Breathe Easy

Breathe Easy

When talking about the spaces where we live, learn and work, emphasis is often on how these environments physically affect our health and wellbeing. But with people now spending up to 90% of their time indoors, Nicola Capper asks, shouldn’t we think about what we can’t see, too?

Published:

18.04.2024

Writer:

Nicola Capper

Even though it’s vital to life, it’s now a well-known fact that the air we breathe is packed with pollutants. But, potentially lesser known is that, by 2035, the cost of treating the effects of this exposure on our long-term health, is estimated at £5.3 billion in England alone.

While many of us are aware that, thanks to pungent production plants and traffic-heavy roads, this is a problem we face outside, the Environmental Protection Agency (EPA) says that levels of indoor air pollutants can be two to five times higher.

From wood-burning stoves, cooking and candles to household cleaning products, air fresheners, and paint; harmful chemicals and particles are ever-present in our daily lives. The World Health Organisation (WHO) reports that around 3.8 million people a year die from exposure to household air pollution, with a frankly scary list of illnesses linked to the issue. This invisible problem needs a visible solution…

Cleverly created to encourage us all to take action, Birdie is a playful new home accessory with a serious side: this simple yet stealthy piece of award-winning Danish design is, in fact, an air quality monitor.

Birdie is brainchild of co-founders and childhood friends Andreas Kofoed Sørensen and Hans Høite Augustenborg. It uses Swiss state-of-the-art CO2-sensor technology which, unlike other air quality monitors, lets you know when to ventilate your home, office or classroom – without distracting sounds, annoying digital displays, or complicated mobile apps. Instead, instead it uses storytelling and intuitive design as ‘nudge’ mechanisms to help you and those you care about to breathe better.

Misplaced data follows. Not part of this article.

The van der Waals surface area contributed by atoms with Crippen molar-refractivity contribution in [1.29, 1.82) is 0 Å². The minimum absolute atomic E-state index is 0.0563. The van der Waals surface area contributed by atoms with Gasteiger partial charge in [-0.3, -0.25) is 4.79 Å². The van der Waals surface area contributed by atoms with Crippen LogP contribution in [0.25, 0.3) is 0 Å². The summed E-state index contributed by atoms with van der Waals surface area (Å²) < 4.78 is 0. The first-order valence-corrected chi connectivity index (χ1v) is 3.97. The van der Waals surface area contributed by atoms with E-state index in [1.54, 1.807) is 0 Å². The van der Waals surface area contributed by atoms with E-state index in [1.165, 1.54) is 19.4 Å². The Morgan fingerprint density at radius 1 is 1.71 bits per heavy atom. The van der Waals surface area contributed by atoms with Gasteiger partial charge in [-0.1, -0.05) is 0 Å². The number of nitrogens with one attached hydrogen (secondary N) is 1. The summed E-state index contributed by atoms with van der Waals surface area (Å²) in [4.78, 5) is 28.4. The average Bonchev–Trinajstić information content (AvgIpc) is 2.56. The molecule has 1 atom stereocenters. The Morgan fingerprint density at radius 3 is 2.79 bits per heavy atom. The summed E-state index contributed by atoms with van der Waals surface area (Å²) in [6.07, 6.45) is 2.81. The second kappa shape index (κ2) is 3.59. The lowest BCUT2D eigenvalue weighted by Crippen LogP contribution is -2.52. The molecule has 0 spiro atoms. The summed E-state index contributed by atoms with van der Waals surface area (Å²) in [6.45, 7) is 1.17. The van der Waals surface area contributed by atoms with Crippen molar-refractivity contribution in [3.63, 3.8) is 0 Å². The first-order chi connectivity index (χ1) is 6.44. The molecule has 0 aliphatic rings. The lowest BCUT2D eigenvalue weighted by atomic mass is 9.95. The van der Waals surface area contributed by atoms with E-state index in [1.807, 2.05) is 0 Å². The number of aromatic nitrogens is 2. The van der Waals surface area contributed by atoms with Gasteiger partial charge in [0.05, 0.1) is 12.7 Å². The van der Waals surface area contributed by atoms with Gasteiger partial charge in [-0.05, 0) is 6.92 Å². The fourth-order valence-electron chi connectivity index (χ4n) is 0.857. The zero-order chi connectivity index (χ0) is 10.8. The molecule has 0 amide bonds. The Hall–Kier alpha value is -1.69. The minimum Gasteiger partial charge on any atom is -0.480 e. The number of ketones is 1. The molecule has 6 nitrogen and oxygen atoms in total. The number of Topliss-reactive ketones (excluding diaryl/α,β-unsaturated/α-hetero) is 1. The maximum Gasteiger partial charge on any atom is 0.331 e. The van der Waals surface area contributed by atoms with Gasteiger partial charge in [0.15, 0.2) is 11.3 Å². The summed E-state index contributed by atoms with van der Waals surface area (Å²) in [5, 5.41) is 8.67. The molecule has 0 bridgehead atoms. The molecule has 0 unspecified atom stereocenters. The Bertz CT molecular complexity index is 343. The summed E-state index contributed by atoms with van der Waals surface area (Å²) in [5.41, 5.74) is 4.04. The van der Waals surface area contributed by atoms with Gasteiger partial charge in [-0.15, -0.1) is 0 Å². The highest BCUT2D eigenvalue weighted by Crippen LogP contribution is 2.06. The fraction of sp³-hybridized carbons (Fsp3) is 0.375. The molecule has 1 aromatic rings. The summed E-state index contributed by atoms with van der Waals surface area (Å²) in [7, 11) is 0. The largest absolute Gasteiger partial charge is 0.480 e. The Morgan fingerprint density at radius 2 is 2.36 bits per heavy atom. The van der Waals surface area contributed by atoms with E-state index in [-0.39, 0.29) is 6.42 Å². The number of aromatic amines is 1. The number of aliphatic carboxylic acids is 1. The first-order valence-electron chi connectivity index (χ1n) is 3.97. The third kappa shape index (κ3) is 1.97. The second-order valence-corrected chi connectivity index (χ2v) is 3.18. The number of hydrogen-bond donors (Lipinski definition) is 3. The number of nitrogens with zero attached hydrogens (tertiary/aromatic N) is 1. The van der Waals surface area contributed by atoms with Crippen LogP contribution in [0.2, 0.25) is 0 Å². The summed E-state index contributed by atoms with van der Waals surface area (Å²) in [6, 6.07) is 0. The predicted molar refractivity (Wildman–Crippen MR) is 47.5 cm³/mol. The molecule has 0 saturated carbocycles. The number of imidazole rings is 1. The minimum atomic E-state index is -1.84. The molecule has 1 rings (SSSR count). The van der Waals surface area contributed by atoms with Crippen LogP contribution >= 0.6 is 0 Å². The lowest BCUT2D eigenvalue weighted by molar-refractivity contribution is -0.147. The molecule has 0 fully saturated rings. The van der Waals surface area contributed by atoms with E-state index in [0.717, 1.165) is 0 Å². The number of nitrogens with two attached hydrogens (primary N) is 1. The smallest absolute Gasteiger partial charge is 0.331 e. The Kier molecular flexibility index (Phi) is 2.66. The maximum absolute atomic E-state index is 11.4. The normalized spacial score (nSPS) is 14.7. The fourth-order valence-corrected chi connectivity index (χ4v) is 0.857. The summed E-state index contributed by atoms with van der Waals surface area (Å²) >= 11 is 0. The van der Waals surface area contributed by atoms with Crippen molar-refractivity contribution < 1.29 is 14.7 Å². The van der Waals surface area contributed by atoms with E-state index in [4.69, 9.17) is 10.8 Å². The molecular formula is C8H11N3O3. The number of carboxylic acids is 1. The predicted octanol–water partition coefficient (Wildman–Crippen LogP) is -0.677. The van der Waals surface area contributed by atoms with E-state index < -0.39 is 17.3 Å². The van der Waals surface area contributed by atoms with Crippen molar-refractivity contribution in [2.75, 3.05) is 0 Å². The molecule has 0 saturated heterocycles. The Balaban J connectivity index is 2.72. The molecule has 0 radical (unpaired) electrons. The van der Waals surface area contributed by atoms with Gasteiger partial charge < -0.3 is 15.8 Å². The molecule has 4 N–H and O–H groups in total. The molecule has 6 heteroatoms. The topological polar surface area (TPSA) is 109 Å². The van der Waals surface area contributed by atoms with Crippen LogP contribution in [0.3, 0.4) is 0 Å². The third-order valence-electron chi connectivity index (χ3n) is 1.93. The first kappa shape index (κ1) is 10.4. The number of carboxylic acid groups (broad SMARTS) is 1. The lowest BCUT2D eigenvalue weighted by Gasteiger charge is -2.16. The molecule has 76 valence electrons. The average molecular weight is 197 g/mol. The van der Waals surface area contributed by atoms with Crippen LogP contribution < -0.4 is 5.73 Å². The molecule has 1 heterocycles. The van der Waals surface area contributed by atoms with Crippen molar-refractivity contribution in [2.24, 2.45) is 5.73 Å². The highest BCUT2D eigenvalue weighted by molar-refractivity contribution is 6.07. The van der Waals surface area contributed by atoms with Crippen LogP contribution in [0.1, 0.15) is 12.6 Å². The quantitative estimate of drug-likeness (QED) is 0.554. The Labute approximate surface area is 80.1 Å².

Over to Andreas and Hans to tell us more:

Shall we start with the Birdie backstory and what the driving force behind it was?

Andreas: Just in the EU, 80 million homes are estimated to have a poor indoor climate and, as something that remains largely unregulated, with it comes an increased risk of asthma, headache, allergies and sleep disorders. Hans realised that an answer was needed and, drawing on his experience in advertising and communications, came to think of how, back in the day, mine workers used a canary to detect toxic air in the coal mine. When the bird fainted, it was time to get out. And from this well told story, his idea was born.

So, how did two childhood friends turn this incredible idea into a reality?

Hans: Thankfully when I called my good friend Andreas up to ask if he wanted to start a bird company, he said ‘yes’. But we soon realised how expensive it was to develop, manufacture and distribute a new tech product, even if it doesn’t look like one. So, in April 2022 we launched a crowdfunding campaign to literally get Birdie off the ground. In 30 days we raised almost $500,000.

Andreas: We were blown away by the support we received from thousands of customers in more than 63 countries around the world. What began as a hobby-project, quickly turned into a full-time job, as we not only raised enough money to fulfil the orders of every backer, but enough to market Birdie as a standalone product for everyone to benefit from.